Looking for an engaging activity for your students during winter term? A blogging project on WordPress could be just what you're looking for!
Alexandra Halasz, Associate Professor of English, was developing a new assignment for her course on Shakespeare during Summer 2015. She wanted to give her students the opportunity to develop a responsible public voice in a personalized and engaging forum. After consulting with the instructional design team, she decided that a WordPress blog was just right for the assignment.
Please read a Q&A with Alex after the jump and take a look at her students' Exploratory Shakespeare blog!
Scott Millspaugh: What is English 15?
Alex Halasz: English 15 is an introductory Shakespeare class. It enrolls between 30 and 50 students.
SM: Why did you decide to use WordPress as a course blog instead of another tool, like discussion boards in Canvas or the Campus Pack blog?
AH: I decided to use WordPress as a course blog because it provided a smooth, public and professional-looking interface for student work. The options within or associated with Canvas didn't provide the public aspect. I haven't used the Canvas discussion board, but my experience with Blackboard discussions was that they rarely became exciting or highly motivated exchanges and, with larger classes, they were often unwieldy. I have used the Campus Pack blog in other classes for specific limited assignments where the appropriate audience for student work is limited to the other students in the class. Because the Canvas option for blogging is an add-on, its interface with Canvas itself is clunky, at best.
SM: Did your students need any specialized training to use WordPress?
AH: Scott Millspaugh gave the class a short introduction to the WordPress site and its functionality. No further training was necessary. Students were quite interested in the public aspect of the blog--the kinds of comments and spam their posts attracted and which sorts of posts, or titles, attracted what kind of attention.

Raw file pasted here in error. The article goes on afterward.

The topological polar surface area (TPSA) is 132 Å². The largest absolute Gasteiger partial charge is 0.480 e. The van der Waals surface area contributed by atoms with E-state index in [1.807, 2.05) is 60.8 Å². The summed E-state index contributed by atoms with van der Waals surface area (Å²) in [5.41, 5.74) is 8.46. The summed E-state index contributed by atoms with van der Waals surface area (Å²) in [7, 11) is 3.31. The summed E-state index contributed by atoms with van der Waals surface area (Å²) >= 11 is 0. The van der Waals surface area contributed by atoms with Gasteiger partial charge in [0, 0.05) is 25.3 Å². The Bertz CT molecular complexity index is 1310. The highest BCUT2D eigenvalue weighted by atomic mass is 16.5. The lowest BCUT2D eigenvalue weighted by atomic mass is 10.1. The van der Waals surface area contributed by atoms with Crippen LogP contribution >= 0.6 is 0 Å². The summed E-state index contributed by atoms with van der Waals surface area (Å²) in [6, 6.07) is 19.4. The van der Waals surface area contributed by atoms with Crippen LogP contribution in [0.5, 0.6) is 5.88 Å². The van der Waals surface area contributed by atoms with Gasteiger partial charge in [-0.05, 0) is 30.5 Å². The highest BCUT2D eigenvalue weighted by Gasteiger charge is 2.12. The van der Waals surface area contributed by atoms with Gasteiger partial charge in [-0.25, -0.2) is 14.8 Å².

SM: How did your students use the blog? What sorts of things did they post and what did it tell you about their learning?
AH: The blogging assignment for the course was weekly and ongoing. In the course design, it replaced quizzes given on each of the plays covered with an open-ended small research assignment. I set default options for the research such as investigating the semantic range of a keyword in the play using the Oxford English Dictionary, reading and reviewing a critical article on the play, exploring visual representation of images or scenes from the play, or focusing on a character or dramaturgical issue in the performance history.
The length requirement was 500-700 words; the only other requirement was that each post be given a title. Students posted on a wide range of topics, generally within the range of the default options. They often used images and over time learned to integrate the images into their discussion (rather than appending them as illustrations). The assignment emphasized the blog post as a somewhat formal genre, information dense, focused, and deliberate in its solicitation of reader interest. Over the course of the term most of the students became increasingly adept at handling the expectations of the form; some of them accumulated a portfolio of posts that demonstrated their mastery that they could potentially use in seeking jobs or other opportunities.
The assignment also foregrounded questions of research and evidence. Students drew from a very wide variety of resources--scholarly, professional, amateur and commercial--and learned how to contextualize and frame the sort of evidence that provided the basis for their claim or insight.
I think the most important learning involved developing a responsible public voice for their thinking. Students clearly read the blog and over time the research and commentary on the blog became a shared resource for the class.
SM: When you teach Shakespeare again, will you ask your students to do the same assignment? If so, is there anything that you would change?
AH: Yes, I would do this again. There's nothing I would change. One practical tip: I had students post their text to Canvas as well as the blog so that I could comment in Speed Grader.
If you're interested in creating a WordPress blog for your Winter 2016 course, please write email@example.com.